Antoni Tapies was a Catalan painter best known for his use of unusual materials to create paintings with a wall-like appearance. Born in Barcelona, he was encouraged at a young age to develop an interest in literature and the arts, and while studying law at Barcelona University, he started taking night classes in drawing at the Academia Valls. Two years later, in 1946 Tàpies abandoned his studies to pursue an artistic career. With the exception of some drawing classes, Tàpies was a self-taught artist, his early works mimicking the styles of Pablo Picasso and Vincent van Gogh.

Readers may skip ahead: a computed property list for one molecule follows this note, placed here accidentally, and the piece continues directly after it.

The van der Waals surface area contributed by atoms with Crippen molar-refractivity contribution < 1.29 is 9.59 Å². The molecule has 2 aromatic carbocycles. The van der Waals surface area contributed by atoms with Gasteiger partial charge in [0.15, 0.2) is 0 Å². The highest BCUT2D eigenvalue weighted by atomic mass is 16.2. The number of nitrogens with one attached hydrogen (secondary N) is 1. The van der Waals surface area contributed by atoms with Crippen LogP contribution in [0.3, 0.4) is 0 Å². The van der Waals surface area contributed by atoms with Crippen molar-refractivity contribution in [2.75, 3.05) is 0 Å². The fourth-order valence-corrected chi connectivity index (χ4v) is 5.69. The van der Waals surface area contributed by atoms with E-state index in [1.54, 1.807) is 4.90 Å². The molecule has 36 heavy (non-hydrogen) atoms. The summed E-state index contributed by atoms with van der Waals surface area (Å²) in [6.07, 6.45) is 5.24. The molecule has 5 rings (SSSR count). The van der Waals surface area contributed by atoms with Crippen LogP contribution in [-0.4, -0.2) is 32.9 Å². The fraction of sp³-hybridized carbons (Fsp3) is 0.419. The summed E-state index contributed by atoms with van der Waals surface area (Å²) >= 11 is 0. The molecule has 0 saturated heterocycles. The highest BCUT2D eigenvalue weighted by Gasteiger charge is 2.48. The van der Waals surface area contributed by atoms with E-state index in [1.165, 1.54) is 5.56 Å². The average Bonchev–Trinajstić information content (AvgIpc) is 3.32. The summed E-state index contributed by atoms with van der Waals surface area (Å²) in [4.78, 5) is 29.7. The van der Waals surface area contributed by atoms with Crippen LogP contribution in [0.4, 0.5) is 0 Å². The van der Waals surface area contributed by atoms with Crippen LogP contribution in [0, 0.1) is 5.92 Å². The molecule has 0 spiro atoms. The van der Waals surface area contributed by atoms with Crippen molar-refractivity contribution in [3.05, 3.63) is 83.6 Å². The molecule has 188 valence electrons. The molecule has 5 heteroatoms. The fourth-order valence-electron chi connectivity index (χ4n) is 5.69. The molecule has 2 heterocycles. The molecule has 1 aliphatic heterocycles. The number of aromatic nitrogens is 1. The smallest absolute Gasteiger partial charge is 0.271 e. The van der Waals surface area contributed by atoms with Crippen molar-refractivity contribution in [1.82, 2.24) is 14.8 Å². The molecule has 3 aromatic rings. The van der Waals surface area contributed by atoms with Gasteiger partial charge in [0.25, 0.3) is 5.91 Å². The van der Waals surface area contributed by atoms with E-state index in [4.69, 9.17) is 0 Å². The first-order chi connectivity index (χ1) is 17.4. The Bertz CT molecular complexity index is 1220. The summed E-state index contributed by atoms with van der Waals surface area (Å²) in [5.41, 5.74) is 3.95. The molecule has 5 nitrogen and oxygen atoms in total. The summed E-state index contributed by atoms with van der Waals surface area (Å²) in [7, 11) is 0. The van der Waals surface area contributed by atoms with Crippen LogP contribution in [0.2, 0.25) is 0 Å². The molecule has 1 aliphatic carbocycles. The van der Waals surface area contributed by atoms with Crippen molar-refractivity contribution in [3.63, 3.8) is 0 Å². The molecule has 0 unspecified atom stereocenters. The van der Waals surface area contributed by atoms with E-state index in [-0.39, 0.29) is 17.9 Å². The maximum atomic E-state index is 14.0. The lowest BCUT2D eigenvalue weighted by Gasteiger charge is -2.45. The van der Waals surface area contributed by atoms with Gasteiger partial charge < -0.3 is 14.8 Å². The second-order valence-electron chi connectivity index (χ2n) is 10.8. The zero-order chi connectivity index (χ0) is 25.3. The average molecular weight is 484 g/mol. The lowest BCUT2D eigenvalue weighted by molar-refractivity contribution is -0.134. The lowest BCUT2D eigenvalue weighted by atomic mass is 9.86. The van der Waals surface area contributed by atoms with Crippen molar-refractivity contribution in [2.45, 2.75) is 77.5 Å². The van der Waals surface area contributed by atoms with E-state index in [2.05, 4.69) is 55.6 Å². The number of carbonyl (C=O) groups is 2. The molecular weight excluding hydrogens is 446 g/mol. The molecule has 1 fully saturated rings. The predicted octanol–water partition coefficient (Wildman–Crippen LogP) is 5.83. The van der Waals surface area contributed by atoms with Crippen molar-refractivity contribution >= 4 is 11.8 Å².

In 1948, he became one of the founding members of the Dau al Set avant-garde coalition of writers and artists who turned to Surrealism as a way of resisting the conservative aesthetic promoted by the Franco regime. After producing Surrealist-influenced works for several years, Tàpies’ works in the 1950s became increasingly Abstract and aligned with the Art Informel movement. These mature works are profoundly original in their use of obscure materials like marble dust and clay, which added texture. His 1979 essay, Nothing is Mean, defended his elevation of base materials into art objects, becoming an influential document of 20th century avant-garde art. Tàpies experimented with many media and techniques, and earned an international reputation as one of the most original artists of the 20th century.